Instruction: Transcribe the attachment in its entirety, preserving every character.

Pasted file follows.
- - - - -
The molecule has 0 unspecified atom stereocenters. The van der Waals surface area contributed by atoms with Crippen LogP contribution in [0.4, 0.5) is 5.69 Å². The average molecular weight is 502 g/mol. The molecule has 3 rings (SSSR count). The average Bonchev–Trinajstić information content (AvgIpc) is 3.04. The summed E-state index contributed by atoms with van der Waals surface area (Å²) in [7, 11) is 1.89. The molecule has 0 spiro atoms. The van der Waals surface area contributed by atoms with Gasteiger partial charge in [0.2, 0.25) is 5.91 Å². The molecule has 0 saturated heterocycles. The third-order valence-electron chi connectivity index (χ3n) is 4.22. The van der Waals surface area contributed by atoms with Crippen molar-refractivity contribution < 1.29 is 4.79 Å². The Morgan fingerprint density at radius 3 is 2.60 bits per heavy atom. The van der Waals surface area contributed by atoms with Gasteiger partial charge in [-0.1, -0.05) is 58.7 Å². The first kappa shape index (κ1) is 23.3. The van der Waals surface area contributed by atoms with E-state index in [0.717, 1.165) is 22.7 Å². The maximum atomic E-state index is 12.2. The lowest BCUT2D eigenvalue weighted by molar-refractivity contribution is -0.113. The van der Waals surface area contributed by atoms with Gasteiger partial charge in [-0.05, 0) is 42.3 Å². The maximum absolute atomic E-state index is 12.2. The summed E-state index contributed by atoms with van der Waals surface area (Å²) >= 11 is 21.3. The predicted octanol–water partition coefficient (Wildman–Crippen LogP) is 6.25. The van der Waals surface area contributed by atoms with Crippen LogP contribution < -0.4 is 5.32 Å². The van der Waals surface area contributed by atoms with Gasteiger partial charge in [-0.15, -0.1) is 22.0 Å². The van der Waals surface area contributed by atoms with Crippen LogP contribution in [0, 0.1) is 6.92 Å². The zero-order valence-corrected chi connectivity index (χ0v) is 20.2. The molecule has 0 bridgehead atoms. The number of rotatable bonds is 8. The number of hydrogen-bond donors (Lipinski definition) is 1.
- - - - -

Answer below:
The molecule has 0 unspecified atom stereocenters. The van der Waals surface area contributed by atoms with Crippen LogP contribution in [0.4, 0.5) is 5.69 Å². The average molecular weight is 502 g/mol. The molecule has 3 rings (SSSR count). The average Bonchev–Trinajstić information content (AvgIpc) is 3.04. The summed E-state index contributed by atoms with van der Waals surface area (Å²) in [7, 11) is 1.89. The molecule has 0 spiro atoms. The van der Waals surface area contributed by atoms with Gasteiger partial charge in [0.2, 0.25) is 5.91 Å². The molecule has 0 saturated heterocycles. The third-order valence-electron chi connectivity index (χ3n) is 4.22. The van der Waals surface area contributed by atoms with Crippen molar-refractivity contribution < 1.29 is 4.79 Å². The Morgan fingerprint density at radius 3 is 2.60 bits per heavy atom. The van der Waals surface area contributed by atoms with Gasteiger partial charge in [-0.1, -0.05) is 58.7 Å². The first kappa shape index (κ1) is 23.3. The van der Waals surface area contributed by atoms with E-state index in [0.717, 1.165) is 22.7 Å². The maximum atomic E-state index is 12.2. The lowest BCUT2D eigenvalue weighted by molar-refractivity contribution is -0.113. The van der Waals surface area contributed by atoms with Gasteiger partial charge in [-0.05, 0) is 42.3 Å². The maximum absolute atomic E-state index is 12.2. The summed E-state index contributed by atoms with van der Waals surface area (Å²) >= 11 is 21.3. The predicted octanol–water partition coefficient (Wildman–Crippen LogP) is 6.25. The van der Waals surface area contributed by atoms with Crippen LogP contribution < -0.4 is 5.32 Å². The van der Waals surface area contributed by atoms with Gasteiger partial charge in [-0.15, -0.1) is 22.0 Å². The van der Waals surface area contributed by atoms with Crippen LogP contribution in [0, 0.1) is 6.92 Å². The zero-order valence-corrected chi connectivity index (χ0v) is 20.2. The molecule has 0 bridgehead atoms. The number of rotatable bonds is 8. The number of hydrogen-bond donors (Lipinski definition) is 1.